ADA Accessibility for Windows
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Frequently Asked Questions/FAQs

  • Is the Americans with Disabilities Act (ADA) a building code?

The Americans with Disabilities Act is a law, not a building code, specification or test method. It is missing many of the necessary technical requirements for compliance testing.

Some of the government agencies that have promulgated regulations to help ensure compliance include: the U.S. Department of Justice’s “ADA Standards for Accessible Design,” the U.S. Access Board’s “ADA and Architectural Barriers Act Accessibility Guidelines,” and the U.S. Department of Housing and Urban Development’s “U.S. Fair Housing Act.”

Other authorities are also requiring or recommending accessibility, including the Chicago Public Schools and Mayor’s Office for People with Disabilities, university housing offices, and the New York City Building Code. Detailed requirements vary, but all reference ICC/ANSI A117.1, “Accessible and Usable Buildings and Facilities” for window operating forces and motions.

The AAMA 513 “Standard Laboratory Test Method for Determination of Forces and Motions Required to Activate Operable Parts of CW and AW Class Operable Windows, Sliding Glass Doors and Terrace Doors in Accessible Spaces” addresses the necessary window-specific provisions.

Remember, building codes represent only minimum requirements. Even if not required, accessible operating windows may be a very desirable feature of the occupied spaces being designed.

  • What is considered an accessible window by ADA and ICC/ANSI A117.1?

AAMA 513 defines an “Accessible Window Units” as operable window assemblies, including frame, infill, hardware, and all other appurtenances, required by project specifications and/or applicable codes, to be, “accessible to and usable by people with such physical disabilities as the inability to walk, difficulty walking, reliance on walking aids, blindness and visual impairment, deafness and hearing impairment, in coordination, reaching and manipulation disabilities, lack of stamina, difficulty interpreting and reacting to sensory information, and extremes of physical size.” (Portion in italics from ICC/ANSI A117.1.)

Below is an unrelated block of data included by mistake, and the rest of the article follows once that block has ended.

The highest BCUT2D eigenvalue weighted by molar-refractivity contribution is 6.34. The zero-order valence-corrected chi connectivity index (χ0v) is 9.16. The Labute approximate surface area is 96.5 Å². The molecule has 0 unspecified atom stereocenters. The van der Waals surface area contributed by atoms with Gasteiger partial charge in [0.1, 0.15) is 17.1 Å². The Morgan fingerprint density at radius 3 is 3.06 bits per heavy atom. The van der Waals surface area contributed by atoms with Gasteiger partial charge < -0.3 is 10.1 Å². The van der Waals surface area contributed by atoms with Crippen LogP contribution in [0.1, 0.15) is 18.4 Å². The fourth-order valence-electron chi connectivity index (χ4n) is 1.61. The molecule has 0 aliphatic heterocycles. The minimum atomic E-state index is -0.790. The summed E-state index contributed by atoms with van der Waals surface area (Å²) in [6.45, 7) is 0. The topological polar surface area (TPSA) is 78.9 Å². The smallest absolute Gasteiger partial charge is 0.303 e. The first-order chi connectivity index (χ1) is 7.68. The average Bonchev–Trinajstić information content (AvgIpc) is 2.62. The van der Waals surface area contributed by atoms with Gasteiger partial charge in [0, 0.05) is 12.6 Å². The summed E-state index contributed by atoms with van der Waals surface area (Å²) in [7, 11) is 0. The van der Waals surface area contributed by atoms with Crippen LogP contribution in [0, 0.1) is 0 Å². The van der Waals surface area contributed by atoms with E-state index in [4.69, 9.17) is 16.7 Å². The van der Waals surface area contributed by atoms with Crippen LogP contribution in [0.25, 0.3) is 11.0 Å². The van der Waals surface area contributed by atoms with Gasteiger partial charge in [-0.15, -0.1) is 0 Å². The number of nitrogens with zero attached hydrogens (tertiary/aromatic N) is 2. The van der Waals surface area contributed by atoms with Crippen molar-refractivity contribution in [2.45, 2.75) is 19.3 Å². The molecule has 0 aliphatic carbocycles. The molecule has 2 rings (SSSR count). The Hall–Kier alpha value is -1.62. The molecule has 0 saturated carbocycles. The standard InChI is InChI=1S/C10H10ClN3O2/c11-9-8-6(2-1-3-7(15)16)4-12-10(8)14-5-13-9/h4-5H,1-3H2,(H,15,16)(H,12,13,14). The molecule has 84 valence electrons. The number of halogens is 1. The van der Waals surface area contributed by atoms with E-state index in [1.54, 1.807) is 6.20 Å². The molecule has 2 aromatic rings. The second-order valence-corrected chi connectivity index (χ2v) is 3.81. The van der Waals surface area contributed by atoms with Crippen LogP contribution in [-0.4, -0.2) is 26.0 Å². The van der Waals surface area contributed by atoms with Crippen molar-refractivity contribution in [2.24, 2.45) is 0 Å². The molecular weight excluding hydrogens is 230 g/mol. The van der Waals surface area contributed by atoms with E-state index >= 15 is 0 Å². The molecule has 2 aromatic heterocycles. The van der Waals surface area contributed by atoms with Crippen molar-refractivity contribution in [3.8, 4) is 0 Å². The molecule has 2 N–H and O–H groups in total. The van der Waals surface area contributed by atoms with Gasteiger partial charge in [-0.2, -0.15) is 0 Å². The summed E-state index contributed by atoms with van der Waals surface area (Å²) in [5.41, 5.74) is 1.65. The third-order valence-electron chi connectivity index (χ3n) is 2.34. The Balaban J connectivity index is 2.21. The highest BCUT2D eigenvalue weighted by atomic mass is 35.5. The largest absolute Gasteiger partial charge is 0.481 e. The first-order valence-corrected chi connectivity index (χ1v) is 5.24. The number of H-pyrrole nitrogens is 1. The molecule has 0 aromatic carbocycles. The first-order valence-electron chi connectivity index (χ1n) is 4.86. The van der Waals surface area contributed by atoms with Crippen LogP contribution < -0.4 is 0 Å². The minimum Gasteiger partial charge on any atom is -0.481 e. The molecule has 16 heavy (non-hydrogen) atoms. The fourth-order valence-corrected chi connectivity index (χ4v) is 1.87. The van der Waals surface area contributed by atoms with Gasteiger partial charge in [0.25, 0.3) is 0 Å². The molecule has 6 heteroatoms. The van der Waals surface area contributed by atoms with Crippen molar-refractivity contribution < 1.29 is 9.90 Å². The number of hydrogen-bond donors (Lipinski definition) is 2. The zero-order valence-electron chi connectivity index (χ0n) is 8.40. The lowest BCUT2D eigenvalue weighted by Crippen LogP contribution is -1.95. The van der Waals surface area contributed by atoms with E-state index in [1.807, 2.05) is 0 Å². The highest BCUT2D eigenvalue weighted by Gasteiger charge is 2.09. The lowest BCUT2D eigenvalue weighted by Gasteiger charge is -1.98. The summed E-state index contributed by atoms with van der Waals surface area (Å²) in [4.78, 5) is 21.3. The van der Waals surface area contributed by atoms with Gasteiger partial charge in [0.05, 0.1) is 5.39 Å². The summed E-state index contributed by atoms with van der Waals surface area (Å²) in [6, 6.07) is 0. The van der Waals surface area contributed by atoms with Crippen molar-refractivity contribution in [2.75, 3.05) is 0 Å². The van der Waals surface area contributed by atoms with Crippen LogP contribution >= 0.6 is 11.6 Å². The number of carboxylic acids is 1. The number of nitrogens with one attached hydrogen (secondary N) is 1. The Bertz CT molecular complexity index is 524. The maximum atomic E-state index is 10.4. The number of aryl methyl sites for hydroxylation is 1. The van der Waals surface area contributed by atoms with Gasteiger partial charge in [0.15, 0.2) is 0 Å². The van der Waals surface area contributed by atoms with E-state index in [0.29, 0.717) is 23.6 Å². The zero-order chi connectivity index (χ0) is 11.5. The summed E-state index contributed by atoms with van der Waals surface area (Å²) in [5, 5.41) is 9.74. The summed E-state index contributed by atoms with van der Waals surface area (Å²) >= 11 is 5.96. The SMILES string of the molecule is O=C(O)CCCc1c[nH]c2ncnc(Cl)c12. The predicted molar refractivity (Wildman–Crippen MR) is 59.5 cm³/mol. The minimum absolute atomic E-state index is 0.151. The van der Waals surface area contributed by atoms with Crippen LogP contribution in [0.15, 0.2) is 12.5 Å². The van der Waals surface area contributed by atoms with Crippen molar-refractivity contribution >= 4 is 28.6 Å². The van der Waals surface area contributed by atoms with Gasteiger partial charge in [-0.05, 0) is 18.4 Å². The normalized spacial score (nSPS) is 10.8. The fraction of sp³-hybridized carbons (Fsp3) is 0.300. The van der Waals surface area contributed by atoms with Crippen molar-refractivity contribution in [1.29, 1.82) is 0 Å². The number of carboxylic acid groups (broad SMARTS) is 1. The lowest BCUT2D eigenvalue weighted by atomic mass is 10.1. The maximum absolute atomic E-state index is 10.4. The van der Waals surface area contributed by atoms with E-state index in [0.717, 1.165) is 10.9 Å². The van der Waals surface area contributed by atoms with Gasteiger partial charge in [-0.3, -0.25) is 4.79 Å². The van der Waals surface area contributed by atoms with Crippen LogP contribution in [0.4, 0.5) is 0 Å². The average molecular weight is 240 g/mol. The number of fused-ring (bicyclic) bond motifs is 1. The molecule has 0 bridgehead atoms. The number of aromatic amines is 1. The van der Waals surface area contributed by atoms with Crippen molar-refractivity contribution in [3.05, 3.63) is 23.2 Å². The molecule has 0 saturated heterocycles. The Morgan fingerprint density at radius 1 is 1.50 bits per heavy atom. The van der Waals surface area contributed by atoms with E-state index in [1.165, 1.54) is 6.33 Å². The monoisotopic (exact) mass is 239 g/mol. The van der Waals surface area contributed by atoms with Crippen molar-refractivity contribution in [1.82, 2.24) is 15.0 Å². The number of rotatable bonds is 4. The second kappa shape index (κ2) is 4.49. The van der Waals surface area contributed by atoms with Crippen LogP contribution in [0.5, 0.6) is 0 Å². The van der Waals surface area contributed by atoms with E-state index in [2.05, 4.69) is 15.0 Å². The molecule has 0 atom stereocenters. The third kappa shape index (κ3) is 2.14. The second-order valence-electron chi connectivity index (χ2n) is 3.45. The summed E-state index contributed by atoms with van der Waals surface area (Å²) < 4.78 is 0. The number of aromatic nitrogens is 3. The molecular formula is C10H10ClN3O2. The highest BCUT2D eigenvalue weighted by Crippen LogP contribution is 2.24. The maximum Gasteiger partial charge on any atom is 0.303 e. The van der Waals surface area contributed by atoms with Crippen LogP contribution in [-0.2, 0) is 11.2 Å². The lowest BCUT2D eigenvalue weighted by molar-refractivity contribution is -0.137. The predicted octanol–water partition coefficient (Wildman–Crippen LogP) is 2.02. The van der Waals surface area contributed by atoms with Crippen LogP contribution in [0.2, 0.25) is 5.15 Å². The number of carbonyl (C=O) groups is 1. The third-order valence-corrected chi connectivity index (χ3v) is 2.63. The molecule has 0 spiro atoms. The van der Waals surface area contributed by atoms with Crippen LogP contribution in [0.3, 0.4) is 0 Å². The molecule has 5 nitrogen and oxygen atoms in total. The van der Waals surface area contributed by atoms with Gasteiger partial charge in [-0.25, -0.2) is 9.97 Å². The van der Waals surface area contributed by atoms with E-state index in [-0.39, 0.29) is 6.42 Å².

No test method provides sufficient basis for a manufacturer to represent an individual component, product or product line, as “ADA-certified,” “ADA-approved” or “ADA-compliant,” as the Americans with Disabilities Act makes no provisions for, nor outlines any requirements for, such certification, approval or compliance verification. Wausau is careful to represent laboratory-tested products as capable of accessible operating forces and motions, when properly installed and adjusted, without making any non-verifiable claims.

  • Can accessible windows be expected to perform the same as standard windows?

Gaining the leverage for easy operation may require special location of roto-operators, which can offer only limited opening for ventilation. Also, as noted in AAMA 513, “For accessible units, certain ‘reductions’ in air infiltration, water resistance, and structural performance requirements shall be permitted, when compared to conventional CW and AW Class testing, given the desirability of minimizing operating forces.” In laboratory testing of Wausau products, no such reductions were necessary.

  • Is special care required in the installation of accessible window units?

Yes. These products will require additional care in installation, final adjustment and maintenance, to achieve and maintain compliance. Plumb, square and level installation is critical. Building settlement can affect operating forces and necessitate post-installation adjustment.

  • Can operable windows be “adapted” to achieve accessibility at a later date?

Not always. The fieldwork necessary will vary widely with application and window type. Adaptation may be as simple as hardware adjustment, or may require complete reconfiguration of window openings and surrounding conditions. If adaptability is desired, Wausau strongly encourages the design team to develop a window accessibility plan early in the design process, then detail and specify products accordingly.

  • What special disclaimers and qualifications apply to accessible windows?

In addition to standard disclaimers, qualifications and terms and condition of sale, Wausau Window and Wall Systems makes no claim, and takes no responsibility for, ADA compliance of the total window or door installation on site, including but not limited to, hardware, approach area, reach, force(s), motion, etc., nor for acceptance by authorities having jurisdiction.

  • Other questions?

Contact Wausau’s market managers at